Can electrical conductivity data from a single pumping test provide information about the location of a neighboring mixing zone between two aquifers? An example from Aix-les-Bains/Marlioz (Savoie, France)

Abstract : Pumping tests were first developed to interpret observed drawdown in wells. Analyses of drawdown and temperature profiles now help petroleum geologists and geothermal-energy specialists improve production rates, and numerous hydrogeological studies have combined drawdown data with measures of electrical conductivity or a chemical parameter (often a pollutant). The present study used electrical conductivity data from a pumping test in a single well to obtain information about the position of the hydrothermal plume that feeds Aix-les-Bains' Thermes de Marlioz spa. Applying this data to a 3D model of an equivalent porous medium showed that the plume at the bottom of the subsurface aquifer must be downstream from the well. In the present study, combining drawdown data for a single well with electrical- conductivity measurements provided an efficient method for determining the position of a mixing zone near pumped wells. This method may well be generalizable to other situations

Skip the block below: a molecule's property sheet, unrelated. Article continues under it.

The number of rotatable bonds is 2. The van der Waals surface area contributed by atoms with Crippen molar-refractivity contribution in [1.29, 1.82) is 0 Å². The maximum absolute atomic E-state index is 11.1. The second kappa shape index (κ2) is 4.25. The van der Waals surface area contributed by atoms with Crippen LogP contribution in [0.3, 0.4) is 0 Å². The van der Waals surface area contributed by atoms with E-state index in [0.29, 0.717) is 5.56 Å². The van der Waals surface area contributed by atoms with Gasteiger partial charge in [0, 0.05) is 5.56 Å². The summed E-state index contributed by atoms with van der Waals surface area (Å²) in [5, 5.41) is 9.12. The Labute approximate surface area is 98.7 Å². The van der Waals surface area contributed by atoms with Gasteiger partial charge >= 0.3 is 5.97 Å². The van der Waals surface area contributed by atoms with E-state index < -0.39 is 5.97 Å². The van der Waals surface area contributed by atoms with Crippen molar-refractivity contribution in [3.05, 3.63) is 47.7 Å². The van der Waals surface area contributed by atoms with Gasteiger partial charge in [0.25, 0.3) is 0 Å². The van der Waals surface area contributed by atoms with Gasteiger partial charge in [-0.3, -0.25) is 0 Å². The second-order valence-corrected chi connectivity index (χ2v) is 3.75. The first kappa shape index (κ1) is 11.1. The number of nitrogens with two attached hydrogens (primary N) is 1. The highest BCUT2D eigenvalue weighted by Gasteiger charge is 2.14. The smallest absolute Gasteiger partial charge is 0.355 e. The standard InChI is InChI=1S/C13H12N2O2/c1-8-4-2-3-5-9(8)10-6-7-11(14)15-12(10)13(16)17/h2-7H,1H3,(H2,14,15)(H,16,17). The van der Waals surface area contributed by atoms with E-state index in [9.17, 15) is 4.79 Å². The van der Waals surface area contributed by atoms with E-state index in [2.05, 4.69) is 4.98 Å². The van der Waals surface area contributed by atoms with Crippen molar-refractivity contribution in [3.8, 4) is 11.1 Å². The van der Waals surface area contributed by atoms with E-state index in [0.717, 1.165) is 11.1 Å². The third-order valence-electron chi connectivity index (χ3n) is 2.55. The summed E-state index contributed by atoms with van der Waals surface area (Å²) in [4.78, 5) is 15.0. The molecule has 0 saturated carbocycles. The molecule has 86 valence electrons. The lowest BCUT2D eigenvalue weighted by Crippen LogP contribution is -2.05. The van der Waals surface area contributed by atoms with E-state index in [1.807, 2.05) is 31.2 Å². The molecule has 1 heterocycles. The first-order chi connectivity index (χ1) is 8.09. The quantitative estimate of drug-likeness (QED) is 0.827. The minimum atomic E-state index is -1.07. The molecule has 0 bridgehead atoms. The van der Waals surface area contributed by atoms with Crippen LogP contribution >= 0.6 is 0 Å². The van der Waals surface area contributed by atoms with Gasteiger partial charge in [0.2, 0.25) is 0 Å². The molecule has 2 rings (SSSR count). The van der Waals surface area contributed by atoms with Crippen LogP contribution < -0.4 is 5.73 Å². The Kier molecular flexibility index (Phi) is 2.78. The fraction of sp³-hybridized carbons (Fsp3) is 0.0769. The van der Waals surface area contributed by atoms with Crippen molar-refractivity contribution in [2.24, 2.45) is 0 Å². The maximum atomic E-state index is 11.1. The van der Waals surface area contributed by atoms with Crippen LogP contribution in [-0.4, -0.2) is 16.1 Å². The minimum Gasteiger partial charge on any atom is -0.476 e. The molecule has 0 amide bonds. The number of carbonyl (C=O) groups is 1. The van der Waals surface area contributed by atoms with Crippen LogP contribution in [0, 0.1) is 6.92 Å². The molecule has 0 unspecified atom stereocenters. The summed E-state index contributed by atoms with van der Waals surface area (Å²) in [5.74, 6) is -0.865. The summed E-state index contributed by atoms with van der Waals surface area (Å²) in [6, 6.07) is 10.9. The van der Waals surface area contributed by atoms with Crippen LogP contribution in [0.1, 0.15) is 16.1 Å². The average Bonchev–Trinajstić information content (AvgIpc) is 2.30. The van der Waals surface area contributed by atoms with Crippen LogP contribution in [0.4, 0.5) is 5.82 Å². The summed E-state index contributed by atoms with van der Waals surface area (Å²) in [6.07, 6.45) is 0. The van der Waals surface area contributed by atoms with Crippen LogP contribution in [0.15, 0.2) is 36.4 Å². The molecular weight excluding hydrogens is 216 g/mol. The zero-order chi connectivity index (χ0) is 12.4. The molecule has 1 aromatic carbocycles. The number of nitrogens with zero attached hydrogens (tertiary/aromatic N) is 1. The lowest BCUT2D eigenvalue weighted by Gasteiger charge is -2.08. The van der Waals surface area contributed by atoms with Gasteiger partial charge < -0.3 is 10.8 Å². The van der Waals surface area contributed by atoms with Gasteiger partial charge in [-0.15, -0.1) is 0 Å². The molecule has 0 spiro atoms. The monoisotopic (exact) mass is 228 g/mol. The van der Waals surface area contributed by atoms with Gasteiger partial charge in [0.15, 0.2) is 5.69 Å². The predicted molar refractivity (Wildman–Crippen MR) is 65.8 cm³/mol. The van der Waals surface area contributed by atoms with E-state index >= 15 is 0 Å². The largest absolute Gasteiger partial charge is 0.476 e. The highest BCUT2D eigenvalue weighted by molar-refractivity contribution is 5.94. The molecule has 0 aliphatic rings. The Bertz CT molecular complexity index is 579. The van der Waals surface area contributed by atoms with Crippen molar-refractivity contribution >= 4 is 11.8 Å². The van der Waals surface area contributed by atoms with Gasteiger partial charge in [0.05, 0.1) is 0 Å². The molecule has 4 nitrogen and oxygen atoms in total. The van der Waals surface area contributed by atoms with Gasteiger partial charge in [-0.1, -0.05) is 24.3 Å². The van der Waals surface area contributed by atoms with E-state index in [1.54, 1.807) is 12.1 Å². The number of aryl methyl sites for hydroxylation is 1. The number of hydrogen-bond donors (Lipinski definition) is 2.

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Journal articles
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Submitted on : Friday, February 21, 2014 - 2:40:25 PM
Last modification on : Wednesday, November 28, 2018 - 2:48:22 PM

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  • HAL Id : halsde-00950466, version 1

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Jean-Yves Josnin, Stéphanie Gallino, Philippe Renard. Can electrical conductivity data from a single pumping test provide information about the location of a neighboring mixing zone between two aquifers? An example from Aix-les-Bains/Marlioz (Savoie, France). Journal of Hydrology, Elsevier, 2013, pp. 68-76. ⟨halsde-00950466⟩

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